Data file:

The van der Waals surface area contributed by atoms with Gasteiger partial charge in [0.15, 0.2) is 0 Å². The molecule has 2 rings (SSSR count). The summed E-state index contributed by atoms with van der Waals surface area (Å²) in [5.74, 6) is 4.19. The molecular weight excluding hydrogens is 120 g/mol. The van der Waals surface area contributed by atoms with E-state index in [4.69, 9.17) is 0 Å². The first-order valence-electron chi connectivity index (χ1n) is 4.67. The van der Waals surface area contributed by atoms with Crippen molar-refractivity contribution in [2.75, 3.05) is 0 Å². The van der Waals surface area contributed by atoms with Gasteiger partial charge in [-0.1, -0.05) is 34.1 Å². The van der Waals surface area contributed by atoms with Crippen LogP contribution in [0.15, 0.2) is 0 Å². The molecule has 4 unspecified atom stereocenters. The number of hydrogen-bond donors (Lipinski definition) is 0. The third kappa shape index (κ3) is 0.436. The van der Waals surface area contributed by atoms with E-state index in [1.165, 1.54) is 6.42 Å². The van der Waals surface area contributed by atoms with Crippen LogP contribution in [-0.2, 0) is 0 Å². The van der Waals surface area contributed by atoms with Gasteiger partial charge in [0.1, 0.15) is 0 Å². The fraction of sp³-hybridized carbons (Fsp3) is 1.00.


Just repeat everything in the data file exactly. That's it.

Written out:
The van der Waals surface area contributed by atoms with Gasteiger partial charge in [0.15, 0.2) is 0 Å². The molecule has 2 rings (SSSR count). The summed E-state index contributed by atoms with van der Waals surface area (Å²) in [5.74, 6) is 4.19. The molecular weight excluding hydrogens is 120 g/mol. The van der Waals surface area contributed by atoms with E-state index in [4.69, 9.17) is 0 Å². The first-order valence-electron chi connectivity index (χ1n) is 4.67. The van der Waals surface area contributed by atoms with Crippen molar-refractivity contribution in [2.75, 3.05) is 0 Å². The van der Waals surface area contributed by atoms with Gasteiger partial charge in [-0.1, -0.05) is 34.1 Å². The van der Waals surface area contributed by atoms with Crippen LogP contribution in [0.15, 0.2) is 0 Å². The molecule has 4 unspecified atom stereocenters. The number of hydrogen-bond donors (Lipinski definition) is 0. The third kappa shape index (κ3) is 0.436. The van der Waals surface area contributed by atoms with E-state index in [1.165, 1.54) is 6.42 Å². The van der Waals surface area contributed by atoms with Crippen LogP contribution in [-0.2, 0) is 0 Å². The van der Waals surface area contributed by atoms with Gasteiger partial charge in [0.1, 0.15) is 0 Å². The fraction of sp³-hybridized carbons (Fsp3) is 1.00.